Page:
The Mohegan Sun comes with two hotels, one with 400 rooms and a larger one with 1,175. It also features 12 restaurants. It has been named the best casino hotel in the U.S. by USA Today three years running.

Foxwoods Resort Casino in Mashantucket is the other monster in the state. It has 6 different casinos offering 4,800 slots and 280 table games. It also has a 4,000 seat bingo hall and the second biggest poker room in the country with 147 tables. It features 5 different hotels, all AAA four diamond hotels, and 22 places to eat.

There is a third Indian casino in the works, a partnership between the two tribes, in East Windsor, 13 miles away from the MGM Springfield across the border in Massachusetts that has been taking business away from the Connecticut tribes. The $300 million that the tribes want to spend on this is less than a third of what the MGM spent on theirs, but the goal here is to get in front of the MGM as far as Connecticut gamblers go, and this one will be opulent enough when it gets built.

The proposal is still tied up in the courts, although the dispute isn’t with the state or federal governments who have both given their approval, it is with lawsuits from businesses, which are in the midst of being resolved. Once that is out of the way, we will finally see a third casino in Connecticut.

Connecticut Online Casinos & Slots Gambling

Like many states, the Connecticut online gambling scene can be summed up very simply. There simply isn’t one, at least not yet. It’s not that online gambling is not on the state’s mind though, and they are close to allowing both land-based and online sports betting. This would see Connecticut permit online gambling in any form for the first time, and may at least serve to open the minds of legislators more toward it.

Online sports betting is now on the table and may come to Connecticut sooner rather than later, and this will at least give the uninitiated in Connecticut an opportunity to bet on sports online. People in the know have been doing this for years, some for decades, and have not only been enjoying betting real money on sports but also playing real money online casino games and real money poker online.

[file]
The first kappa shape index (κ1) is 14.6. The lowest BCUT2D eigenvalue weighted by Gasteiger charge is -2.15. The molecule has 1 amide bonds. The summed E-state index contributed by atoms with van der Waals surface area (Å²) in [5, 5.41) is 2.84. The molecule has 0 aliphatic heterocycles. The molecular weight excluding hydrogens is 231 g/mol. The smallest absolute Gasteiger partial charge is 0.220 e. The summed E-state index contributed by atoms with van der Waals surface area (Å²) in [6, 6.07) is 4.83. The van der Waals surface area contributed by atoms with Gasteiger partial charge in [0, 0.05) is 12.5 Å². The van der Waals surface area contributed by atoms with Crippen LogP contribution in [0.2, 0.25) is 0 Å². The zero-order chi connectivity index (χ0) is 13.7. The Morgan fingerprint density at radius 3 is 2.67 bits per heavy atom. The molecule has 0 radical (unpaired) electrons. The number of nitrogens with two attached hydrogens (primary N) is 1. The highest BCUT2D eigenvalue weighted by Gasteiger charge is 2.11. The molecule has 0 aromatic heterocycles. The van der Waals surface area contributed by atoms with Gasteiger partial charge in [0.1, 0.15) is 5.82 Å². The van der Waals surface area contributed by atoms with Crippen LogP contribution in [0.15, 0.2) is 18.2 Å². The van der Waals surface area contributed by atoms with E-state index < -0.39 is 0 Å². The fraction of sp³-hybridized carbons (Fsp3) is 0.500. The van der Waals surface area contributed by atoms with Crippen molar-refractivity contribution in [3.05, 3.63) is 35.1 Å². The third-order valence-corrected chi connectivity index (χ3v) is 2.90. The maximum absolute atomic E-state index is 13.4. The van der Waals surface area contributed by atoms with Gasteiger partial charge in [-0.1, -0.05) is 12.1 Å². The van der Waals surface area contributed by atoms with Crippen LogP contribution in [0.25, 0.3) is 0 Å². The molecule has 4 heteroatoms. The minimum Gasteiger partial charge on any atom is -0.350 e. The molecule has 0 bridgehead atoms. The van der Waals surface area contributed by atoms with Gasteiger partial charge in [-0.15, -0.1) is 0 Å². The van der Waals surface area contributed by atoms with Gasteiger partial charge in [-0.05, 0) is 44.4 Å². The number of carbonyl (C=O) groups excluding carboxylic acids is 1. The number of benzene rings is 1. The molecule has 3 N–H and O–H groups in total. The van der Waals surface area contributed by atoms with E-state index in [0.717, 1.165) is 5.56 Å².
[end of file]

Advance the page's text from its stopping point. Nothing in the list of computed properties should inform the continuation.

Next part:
Connecticut is like all states, they rely substantially on propaganda, based upon false ideas such as you can only gamble online if the state gives you permission, or the more hidden assumption that they can stop any of their residents from doing it.

We do provide expert legal analysis of state anti-gambling laws, but while this may be interesting, it is for entertainment purposes only as laws against online gambling are unenforceable. Only North Korea has managed to keep people from online gambling, and it’s because their people do not have access to the internet, as that’s the only way to stop online gambling.

It is interesting to know that Connecticut does not have any valid law against sports betting, so you could do it online and not actually break Connecticut law. However, would it matter either way if they had no way to catch you breaking this law?

Unlike in some states where it is not clear at all whether playing real money online poker or real money online casino games are legal or not, there’s no question that they are against Connecticut law.

If you chop down a tree in the forest contrary to the law and there’s no one around to see it, you still might get arrested. Maybe there’s a camera hidden in a nearby tree. What if you just imagined chopping down a tree, could you get arrested for that? The authorities can’t see you thinking this, nor can they see you gambling online. The door has always been wide open to Connecticut real money online gambling, you just have to walk through it.

Future of Gambling in Connecticut

The gambling market in Connecticut has been virtually ruled by the state’s two Indian tribes and their two mega casinos. The state is starting to open its mind more though, and the fact that there are competing bills in the state, one giving sports betting completely to the Indians and the other allowing other competitors alongside them are showing us that this wall is starting to show some real cracks.

The future of sports betting in Connecticut is knocking on the door now, and there seems to be plenty of support among state lawmakers to open the door to this. The only real issue is who will get to offer it, which still needs some work.

However, regardless of whether or not the Indians get sports betting all to themselves, including overseeing its online rollout, or others can get involved in this as well, the most important part of this is that things are starting to finally open up in Connecticut now.

This bodes well for not only sports betting being allowed in the state, but other forms of online gambling as well. It’s not really that big of an issue that Connecticut regulates online gambling or not, as it is readily accessible anyway, but it at least would make it easier for players to deposit and withdraw with their offshore online gambling accounts, needing to rely on alternative methods of funding such as gift cards, Western Union, and cybercurrencies.

It’s not that this is any sort of real challenge for those who don’t mind a minor inconvenience such as using Bitcoin to make these deposits and withdrawals, or other means that are off the main track, but a lot of players would prefer using their credit cards, their bank accounts, and their internet wallets to do this, like you used to be able to do.

Connecticut also needs to get over the complex they suffer from which has them thinking that the state regulating certain real money gambling games is some sort of bad thing that should be avoided, or passed on to the Indians, who hold no such prejudice and are glad to take in billions of dollars that the state has left them to grab because the state believes that their hands will be soiled by touching this.